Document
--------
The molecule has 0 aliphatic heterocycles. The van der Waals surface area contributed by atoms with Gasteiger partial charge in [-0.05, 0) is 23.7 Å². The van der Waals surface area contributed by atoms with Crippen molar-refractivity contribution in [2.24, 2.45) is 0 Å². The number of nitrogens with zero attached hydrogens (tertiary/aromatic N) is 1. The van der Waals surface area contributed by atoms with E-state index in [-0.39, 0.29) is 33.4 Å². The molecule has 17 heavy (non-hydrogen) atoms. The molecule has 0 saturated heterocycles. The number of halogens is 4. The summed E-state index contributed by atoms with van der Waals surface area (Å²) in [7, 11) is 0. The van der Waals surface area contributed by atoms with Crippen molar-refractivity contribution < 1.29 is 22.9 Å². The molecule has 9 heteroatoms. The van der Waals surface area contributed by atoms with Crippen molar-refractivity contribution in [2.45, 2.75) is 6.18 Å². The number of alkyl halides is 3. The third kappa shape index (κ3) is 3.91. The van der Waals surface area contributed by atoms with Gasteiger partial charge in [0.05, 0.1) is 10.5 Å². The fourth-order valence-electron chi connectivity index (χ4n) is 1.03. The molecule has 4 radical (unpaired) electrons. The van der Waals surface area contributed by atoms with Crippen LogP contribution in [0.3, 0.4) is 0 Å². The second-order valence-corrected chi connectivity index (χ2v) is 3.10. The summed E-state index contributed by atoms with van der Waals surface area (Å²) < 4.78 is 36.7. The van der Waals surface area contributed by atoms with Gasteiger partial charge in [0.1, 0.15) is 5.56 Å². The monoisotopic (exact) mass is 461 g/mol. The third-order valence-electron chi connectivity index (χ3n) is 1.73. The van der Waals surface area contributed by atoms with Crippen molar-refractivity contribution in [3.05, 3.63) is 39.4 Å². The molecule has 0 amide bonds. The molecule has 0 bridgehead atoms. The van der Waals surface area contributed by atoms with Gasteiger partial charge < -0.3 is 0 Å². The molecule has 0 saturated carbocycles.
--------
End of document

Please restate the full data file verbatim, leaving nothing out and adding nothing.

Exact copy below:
The molecule has 0 aliphatic heterocycles. The van der Waals surface area contributed by atoms with Gasteiger partial charge in [-0.05, 0) is 23.7 Å². The van der Waals surface area contributed by atoms with Crippen molar-refractivity contribution in [2.24, 2.45) is 0 Å². The number of nitrogens with zero attached hydrogens (tertiary/aromatic N) is 1. The van der Waals surface area contributed by atoms with E-state index in [-0.39, 0.29) is 33.4 Å². The molecule has 17 heavy (non-hydrogen) atoms. The molecule has 0 saturated heterocycles. The number of halogens is 4. The summed E-state index contributed by atoms with van der Waals surface area (Å²) in [7, 11) is 0. The van der Waals surface area contributed by atoms with Crippen molar-refractivity contribution < 1.29 is 22.9 Å². The molecule has 9 heteroatoms. The van der Waals surface area contributed by atoms with Crippen molar-refractivity contribution in [2.45, 2.75) is 6.18 Å². The number of alkyl halides is 3. The third kappa shape index (κ3) is 3.91. The van der Waals surface area contributed by atoms with Gasteiger partial charge in [0.05, 0.1) is 10.5 Å². The fourth-order valence-electron chi connectivity index (χ4n) is 1.03. The molecule has 4 radical (unpaired) electrons. The van der Waals surface area contributed by atoms with Crippen LogP contribution in [0.3, 0.4) is 0 Å². The second-order valence-corrected chi connectivity index (χ2v) is 3.10. The summed E-state index contributed by atoms with van der Waals surface area (Å²) < 4.78 is 36.7. The van der Waals surface area contributed by atoms with Gasteiger partial charge in [0.1, 0.15) is 5.56 Å². The monoisotopic (exact) mass is 461 g/mol. The third-order valence-electron chi connectivity index (χ3n) is 1.73. The van der Waals surface area contributed by atoms with Crippen molar-refractivity contribution in [3.05, 3.63) is 39.4 Å². The molecule has 0 amide bonds. The molecule has 0 bridgehead atoms. The van der Waals surface area contributed by atoms with Gasteiger partial charge < -0.3 is 0 Å². The molecule has 0 saturated carbocycles.